(Shhhhh! Don’t tell the kids!) The Halloween program, involving reading a story adapted from Smoke Gets in Your Eyes and Other Tales from the Crematory will be interrupted by the Zombie Apocalypse, including someone having a (fake, of course) injury from a zombie. The children, volunteers, and I will have to deal with this “Halloween Disaster” using the materials available in the Library – including the Internet, library catalog, telephone, periodicals, videos, books, including the CDC comic book Preparedness 101: Zombie Pandemic. In a short time, we will find out what sorts of supplies we should have on hand, where such supplies are kept, such as a first aid kit, how to keep ourselves safe, about getting help from the Broadwater Fire Department, to bring us food and drinks (e.g., cookies and punch), and can tell us a bit about getting further training from the Red Cross or other organizations. This information could come in handy in case of a more likely occurrence such as a blizzard, tornado, fire, flood, extended power outage, injury, or something happens before a Zombie Apocalypse.

An alternative program of reading Trixie the Halloween Fairy by Daisy Meadows and coloring will be offered for young children or anyone who becomes too scared of the Zombies.

Aug 312014

This book has been recently added to the Broadwater Public Library collection, upon request. I have read it, and have found it to be a delightful children’s book, that tells a fun story while showing their child-readers where their food comes from.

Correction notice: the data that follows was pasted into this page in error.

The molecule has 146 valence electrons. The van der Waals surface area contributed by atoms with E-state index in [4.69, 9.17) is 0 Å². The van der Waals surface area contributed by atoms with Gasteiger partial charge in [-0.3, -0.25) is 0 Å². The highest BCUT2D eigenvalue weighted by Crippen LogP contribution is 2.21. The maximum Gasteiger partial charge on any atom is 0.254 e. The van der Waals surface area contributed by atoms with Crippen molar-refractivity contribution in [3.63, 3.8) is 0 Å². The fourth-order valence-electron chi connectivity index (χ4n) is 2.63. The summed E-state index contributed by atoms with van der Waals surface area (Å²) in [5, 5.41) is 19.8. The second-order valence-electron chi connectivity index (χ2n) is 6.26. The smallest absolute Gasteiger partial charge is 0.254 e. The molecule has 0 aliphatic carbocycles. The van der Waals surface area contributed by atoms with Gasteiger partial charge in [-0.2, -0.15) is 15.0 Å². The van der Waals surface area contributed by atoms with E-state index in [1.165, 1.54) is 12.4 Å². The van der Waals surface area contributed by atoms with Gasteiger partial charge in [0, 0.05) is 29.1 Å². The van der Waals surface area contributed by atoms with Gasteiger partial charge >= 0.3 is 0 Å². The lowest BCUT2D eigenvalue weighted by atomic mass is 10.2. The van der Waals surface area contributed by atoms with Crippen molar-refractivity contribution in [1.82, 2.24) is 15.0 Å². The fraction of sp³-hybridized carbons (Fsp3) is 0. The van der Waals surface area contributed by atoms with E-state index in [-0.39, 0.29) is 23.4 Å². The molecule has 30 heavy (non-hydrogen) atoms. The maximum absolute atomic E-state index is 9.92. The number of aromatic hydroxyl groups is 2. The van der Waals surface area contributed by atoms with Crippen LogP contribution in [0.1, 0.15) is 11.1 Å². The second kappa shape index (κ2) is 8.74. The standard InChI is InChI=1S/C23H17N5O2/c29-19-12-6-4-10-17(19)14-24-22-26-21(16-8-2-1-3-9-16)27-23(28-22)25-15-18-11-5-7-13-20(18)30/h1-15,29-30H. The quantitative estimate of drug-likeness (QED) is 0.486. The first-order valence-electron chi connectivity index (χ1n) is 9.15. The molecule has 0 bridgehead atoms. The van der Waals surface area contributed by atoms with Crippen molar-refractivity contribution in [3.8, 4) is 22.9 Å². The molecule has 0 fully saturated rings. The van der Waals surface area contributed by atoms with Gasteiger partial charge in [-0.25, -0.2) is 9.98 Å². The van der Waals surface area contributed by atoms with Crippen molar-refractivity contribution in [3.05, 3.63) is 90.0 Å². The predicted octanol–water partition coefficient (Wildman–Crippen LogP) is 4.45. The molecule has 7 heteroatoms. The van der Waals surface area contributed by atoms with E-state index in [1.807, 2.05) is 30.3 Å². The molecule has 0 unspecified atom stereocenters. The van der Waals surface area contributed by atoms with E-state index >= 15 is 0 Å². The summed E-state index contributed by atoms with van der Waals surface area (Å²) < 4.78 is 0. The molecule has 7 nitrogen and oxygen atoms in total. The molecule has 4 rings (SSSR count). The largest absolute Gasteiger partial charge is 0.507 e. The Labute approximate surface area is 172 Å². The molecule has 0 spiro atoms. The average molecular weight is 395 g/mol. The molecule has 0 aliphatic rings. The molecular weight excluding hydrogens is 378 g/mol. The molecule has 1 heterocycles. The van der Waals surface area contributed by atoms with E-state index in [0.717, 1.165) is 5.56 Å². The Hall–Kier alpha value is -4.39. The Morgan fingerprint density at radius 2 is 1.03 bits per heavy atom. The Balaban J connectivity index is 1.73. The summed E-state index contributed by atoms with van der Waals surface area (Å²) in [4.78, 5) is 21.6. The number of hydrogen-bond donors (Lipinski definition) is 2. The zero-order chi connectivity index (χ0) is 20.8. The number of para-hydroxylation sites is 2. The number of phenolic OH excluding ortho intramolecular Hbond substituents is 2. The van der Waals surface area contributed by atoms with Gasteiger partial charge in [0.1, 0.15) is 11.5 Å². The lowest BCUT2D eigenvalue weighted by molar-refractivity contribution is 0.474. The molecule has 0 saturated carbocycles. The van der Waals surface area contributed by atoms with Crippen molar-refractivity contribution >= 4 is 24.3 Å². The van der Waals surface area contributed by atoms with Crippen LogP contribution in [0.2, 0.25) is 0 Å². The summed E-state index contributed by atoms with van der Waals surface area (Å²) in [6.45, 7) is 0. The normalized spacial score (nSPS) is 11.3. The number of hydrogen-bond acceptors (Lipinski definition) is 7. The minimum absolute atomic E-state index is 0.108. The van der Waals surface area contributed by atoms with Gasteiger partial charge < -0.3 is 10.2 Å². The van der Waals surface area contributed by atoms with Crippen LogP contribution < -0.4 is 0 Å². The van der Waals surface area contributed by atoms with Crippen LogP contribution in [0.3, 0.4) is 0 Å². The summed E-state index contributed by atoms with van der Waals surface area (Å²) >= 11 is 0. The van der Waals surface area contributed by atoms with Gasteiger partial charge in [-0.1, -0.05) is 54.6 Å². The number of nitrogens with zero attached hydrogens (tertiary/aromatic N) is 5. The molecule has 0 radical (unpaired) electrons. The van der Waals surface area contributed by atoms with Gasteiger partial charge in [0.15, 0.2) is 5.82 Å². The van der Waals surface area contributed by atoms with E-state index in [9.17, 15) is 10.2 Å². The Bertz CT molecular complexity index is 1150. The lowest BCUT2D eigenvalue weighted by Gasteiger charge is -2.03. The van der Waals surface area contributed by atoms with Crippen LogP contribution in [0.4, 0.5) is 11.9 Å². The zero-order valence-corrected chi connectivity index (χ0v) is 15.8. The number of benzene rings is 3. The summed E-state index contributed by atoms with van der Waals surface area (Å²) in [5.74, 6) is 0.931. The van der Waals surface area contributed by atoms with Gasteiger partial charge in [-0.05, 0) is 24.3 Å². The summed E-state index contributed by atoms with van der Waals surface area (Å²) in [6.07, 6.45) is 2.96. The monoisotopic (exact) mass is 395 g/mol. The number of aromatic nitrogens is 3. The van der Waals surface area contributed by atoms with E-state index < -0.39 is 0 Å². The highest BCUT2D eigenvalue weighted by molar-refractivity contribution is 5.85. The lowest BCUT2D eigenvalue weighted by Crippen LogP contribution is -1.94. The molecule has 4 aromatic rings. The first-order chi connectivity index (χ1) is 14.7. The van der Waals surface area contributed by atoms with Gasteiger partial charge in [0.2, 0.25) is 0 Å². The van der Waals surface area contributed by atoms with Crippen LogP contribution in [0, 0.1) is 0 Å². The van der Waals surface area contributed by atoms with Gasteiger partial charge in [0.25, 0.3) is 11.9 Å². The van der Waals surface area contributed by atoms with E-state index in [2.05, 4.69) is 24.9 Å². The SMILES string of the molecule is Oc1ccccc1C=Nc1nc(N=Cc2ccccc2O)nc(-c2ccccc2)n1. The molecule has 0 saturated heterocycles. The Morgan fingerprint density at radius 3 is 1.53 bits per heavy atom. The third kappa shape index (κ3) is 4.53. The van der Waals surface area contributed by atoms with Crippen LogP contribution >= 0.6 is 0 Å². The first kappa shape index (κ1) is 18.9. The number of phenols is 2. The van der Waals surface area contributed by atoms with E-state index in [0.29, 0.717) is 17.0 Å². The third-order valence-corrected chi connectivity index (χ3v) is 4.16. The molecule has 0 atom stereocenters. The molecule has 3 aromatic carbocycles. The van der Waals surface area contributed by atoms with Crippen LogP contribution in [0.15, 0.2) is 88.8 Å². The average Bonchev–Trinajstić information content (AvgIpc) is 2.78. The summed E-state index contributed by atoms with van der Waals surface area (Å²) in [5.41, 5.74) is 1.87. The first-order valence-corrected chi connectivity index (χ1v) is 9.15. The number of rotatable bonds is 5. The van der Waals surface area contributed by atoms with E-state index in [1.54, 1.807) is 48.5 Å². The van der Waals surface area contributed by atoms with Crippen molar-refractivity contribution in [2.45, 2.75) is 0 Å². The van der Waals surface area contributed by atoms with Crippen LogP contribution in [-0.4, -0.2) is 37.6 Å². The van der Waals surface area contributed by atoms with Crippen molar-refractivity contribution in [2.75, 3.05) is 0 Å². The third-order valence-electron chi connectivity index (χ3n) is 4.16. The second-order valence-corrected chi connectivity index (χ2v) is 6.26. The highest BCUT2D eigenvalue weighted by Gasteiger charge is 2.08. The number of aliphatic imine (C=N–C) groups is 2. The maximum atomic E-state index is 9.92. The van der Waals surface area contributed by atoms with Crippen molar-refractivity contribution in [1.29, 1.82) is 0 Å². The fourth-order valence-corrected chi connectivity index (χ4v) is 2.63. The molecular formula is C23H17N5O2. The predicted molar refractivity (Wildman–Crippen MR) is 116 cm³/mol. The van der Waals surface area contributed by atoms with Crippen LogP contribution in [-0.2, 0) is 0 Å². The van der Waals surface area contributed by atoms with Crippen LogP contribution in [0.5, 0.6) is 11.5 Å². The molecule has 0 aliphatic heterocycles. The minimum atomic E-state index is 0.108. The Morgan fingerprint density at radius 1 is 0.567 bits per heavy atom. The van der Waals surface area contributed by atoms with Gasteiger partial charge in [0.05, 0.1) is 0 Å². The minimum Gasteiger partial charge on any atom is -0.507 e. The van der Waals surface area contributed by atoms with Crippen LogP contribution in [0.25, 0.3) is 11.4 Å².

The Cow in Patrick O'Shanahan's KitchenThe Cow in Patrick O’Shanahan’s Kitchen by Diana Prichard

My rating: 4 of 5 stars

This is a fun book that shows kids where there food comes from – milk comes from the cow, eggs come from chickens. I don’t know how well it would work to keep 3 chickens in the refrigerator though.

One thing I especially liked is that it showed a *father* cooking breakfast with and for his *son*. Mother was neither mentioned nor present. It is illustrative that men also parent their children, can provide meals, and cooking is not just for girls and women.

Aug 172014

The ALA Webinar ” New Adult Fiction – a new genre”, viewed by members of the Library Board and staff on August 5th was quite informative. We decided to include several new titles of New Adult fiction in our collection, and identified some items we already had as being in that genre.

What is “New Adult Fiction”, you might ask? These are books designed to be especially relevant to the lives of people 18-30, who have recently reached adulthood and face choices and situations which they did not have as teens. They have main characters between the ages of 18-25. All sub-genres are represented, including Mystery, Science Fiction, Fantasy, Romance, and Western.